It is tradition in our group of friends to share a ginormous beer as one last toast, one last farewell at our favorite little hole in the wall just off post.  But there are only two families left.  It just didn’t feel the same. We combined Emmett, Karen, Liam & Becca’s traditional toast with our last Thanksgiving together.

Emmett is well over 6 ft, he makes our big beer and big beer glass look small.  We all had a sip, carefully hoisting the big beer glass to our lips before setting it aside and digging into turkey & all the fixings.  Dinner was fabulous, delicious and waaaaaaaaaay too much.  After all this time, I still haven’t adapted to not cooking for my big boys too.  Thankfully, left overs after Thanksgiving are more than welcome.  I’m looking forward to a big bowl of turkey stew tonight.

Every year, after the big meal, and some pie, we pull out our board games for a gaming marathon.  My new game is the Talisman board game from Fantasy Flight.  It was only my second time playing, the last game was in August with my sister in France.  It is a complex game with many hidden strategies.  I think I need to play another round or ten to really find my groove.  Sadly, we didn’t even finish the first round.

Emmett started losing, and at first I attributed his grumpiness (though one can never truly call Emmett grumpy) to losing.  But his face turned red, he couldn’t sit comfortably and I knew something wasn’t right.  When he complained of a sore throat, with a little prompting, only on his left side, I knew it was time to go to the hospital.  That he didn’t protest and followed me right out to the van was proof something was wrong.

David called our base to let them know we were bringing in a military member to our local hospital.  They called me en route, and I updated them on Emmett’s condition (thankfully still talking, but in serious pain), and they called ahead to the local emergency room.  Emmett walked into the ER under his own power.  Not that Karen nor I, or even together, could have carried him in.

A little after midnight, on Thanksgiving, the Sindlefingen ER was dark and deserted save for one lone woman sitting at the end of a big, cavernous waiting room.  It was more than eerie as we made our way to her desk, our footsteps echoing in the emptiness.  She quickly and efficiently checked us in, that asked us to keep walking; take a left, another left, a right and someone would help us.  Hesitantly Karen & I made our way through even darker, abandoned, hallways with Emmett still following under his own power.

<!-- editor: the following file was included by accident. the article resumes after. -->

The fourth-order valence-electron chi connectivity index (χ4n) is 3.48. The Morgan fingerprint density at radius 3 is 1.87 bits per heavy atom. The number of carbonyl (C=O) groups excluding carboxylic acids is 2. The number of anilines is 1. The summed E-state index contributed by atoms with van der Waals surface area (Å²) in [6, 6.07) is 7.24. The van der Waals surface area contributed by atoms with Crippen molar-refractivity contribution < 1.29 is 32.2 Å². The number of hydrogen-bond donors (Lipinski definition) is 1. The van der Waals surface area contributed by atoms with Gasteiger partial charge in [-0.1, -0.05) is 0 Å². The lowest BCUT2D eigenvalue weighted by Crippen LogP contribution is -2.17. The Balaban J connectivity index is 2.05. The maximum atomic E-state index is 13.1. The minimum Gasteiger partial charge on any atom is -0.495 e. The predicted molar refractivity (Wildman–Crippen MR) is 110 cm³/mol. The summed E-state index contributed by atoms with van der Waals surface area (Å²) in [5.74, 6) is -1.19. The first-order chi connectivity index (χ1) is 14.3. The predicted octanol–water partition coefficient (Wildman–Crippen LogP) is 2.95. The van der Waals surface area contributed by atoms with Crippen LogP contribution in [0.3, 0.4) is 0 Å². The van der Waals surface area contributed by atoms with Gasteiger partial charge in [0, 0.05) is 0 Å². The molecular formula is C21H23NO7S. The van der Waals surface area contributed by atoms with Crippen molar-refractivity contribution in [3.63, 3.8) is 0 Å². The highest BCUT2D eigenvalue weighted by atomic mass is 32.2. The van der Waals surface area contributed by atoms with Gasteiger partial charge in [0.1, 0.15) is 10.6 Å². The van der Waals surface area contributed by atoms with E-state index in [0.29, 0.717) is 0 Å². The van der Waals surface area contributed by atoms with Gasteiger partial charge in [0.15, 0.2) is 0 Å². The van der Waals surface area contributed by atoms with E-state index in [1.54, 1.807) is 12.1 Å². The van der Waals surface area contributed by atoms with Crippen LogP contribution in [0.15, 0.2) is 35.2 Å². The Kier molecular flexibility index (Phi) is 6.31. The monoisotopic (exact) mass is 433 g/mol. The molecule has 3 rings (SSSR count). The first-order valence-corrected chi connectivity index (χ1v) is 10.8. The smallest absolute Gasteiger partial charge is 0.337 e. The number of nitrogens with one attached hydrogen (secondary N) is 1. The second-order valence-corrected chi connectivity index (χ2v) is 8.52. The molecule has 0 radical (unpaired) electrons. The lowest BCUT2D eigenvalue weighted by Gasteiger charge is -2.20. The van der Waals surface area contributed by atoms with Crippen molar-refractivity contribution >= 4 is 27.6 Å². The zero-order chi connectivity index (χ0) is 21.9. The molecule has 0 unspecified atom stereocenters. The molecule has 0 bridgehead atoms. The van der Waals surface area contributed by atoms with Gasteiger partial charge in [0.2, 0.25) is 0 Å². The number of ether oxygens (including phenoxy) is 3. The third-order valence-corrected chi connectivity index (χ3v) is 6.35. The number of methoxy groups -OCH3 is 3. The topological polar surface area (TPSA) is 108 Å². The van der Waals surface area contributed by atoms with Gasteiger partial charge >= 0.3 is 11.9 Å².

The maze ended in a brightly lit room.  Dark hallways octopussing out in all directions.  Suddenly a tired, lone nurse shuffled out of one hallway, took our insurance card, and shuffled down another dark hallway. Again leaving us alone in a big emptiness.  She returned shortly, beckoned us to follow, and we were led down an even darker hallway, this one truly barely lit lined with empty, ghostly beds.  She turned on the light to an emergency bay, the lights flickering several times before beaming bright.  If you had taken our  blood pressure at that moment, both Karen and I would’ve seemed ill as well.  Emmett was at the end of his strength and didn’t notice, almost falling onto the gurney.

Within seconds Emmett was hooked up to monitors, EKG, blood drawn and given medicine.  His blood pressure well over 200, his heart rhythm out of the normal range.  A doctor quickly appeared, evaluated Emmett, and began check-in procedures.  Emmett would not be going home with us.  Thankfully he responded beautifully to the medications and within minutes he was out of pain and feeling much better.  The hospital staff performed some more tests, some more medicine and was given, and they were satisfied he was stable.

We were handed Emmett’s charts and test results, given brief directions, and nurses and doctor scurried away, disappearing into dark halls leaving us again alone in empty corridors stretching for miles in darkness.  We stood.  Alone.  Confused.  And more than a little afraid.  Karen broke the tension with a nervous giggle and a juvenile imitation of Michael Myers on Halloween. I was pretty sure she wasn’t possessed by an evil spirit, but nevertheless I quickly led the way toward the elevators and the cardiac ward.

A couple floors up it was no louder, no less abandoned, no brighter than down on the main level.  We stood in a completely quiet hallway, in front of closed patient doors and an empty nurses station:

“Hello?” We whispered.
“Hello!” We yelled quietly.  And from around the corner another nurse shuffled, apologizing for making us wait.  She quickly bustled us all into a bare room, then brought in a bed, nightstand, and monitor for Emmett.  While I’ve been in German hospitals before, and I knew what to expect, we had left the house too fast to pack a bag for Emmett.  I asked her for a gown for him to change into.  Normally patients provide their own pajamas, towels, personal toiletries, but we had rushed and at 3:00 in the morning neither Karen or I were going to drive home for Emmett’s pj’s.

The nurse brought Emmett the biggest gown she could find.  He looked at it, chuckled (what a wonderful sound after the last 4 hours!) and gamely tried it on over his clothes.  It barely reached his hips, the back wide open.  Sometimes being a giant is not a useful thing.  Karen and the nurse got him tucked into bed, and as we left he looked comfortable if not exhausted.

Late last night Emmett was discharged.  The new medication has him feeling much better, but he has a long road ahead of him.  We’ll find out Monday if he’ll be cleared to fly back to the states on Wednesday as planned.  As much as I’d like to keep him here, as much as I’d like to keep them all here, I am praying he is well enough to travel.  That would be amazing news.


Emmett & the ginormous beer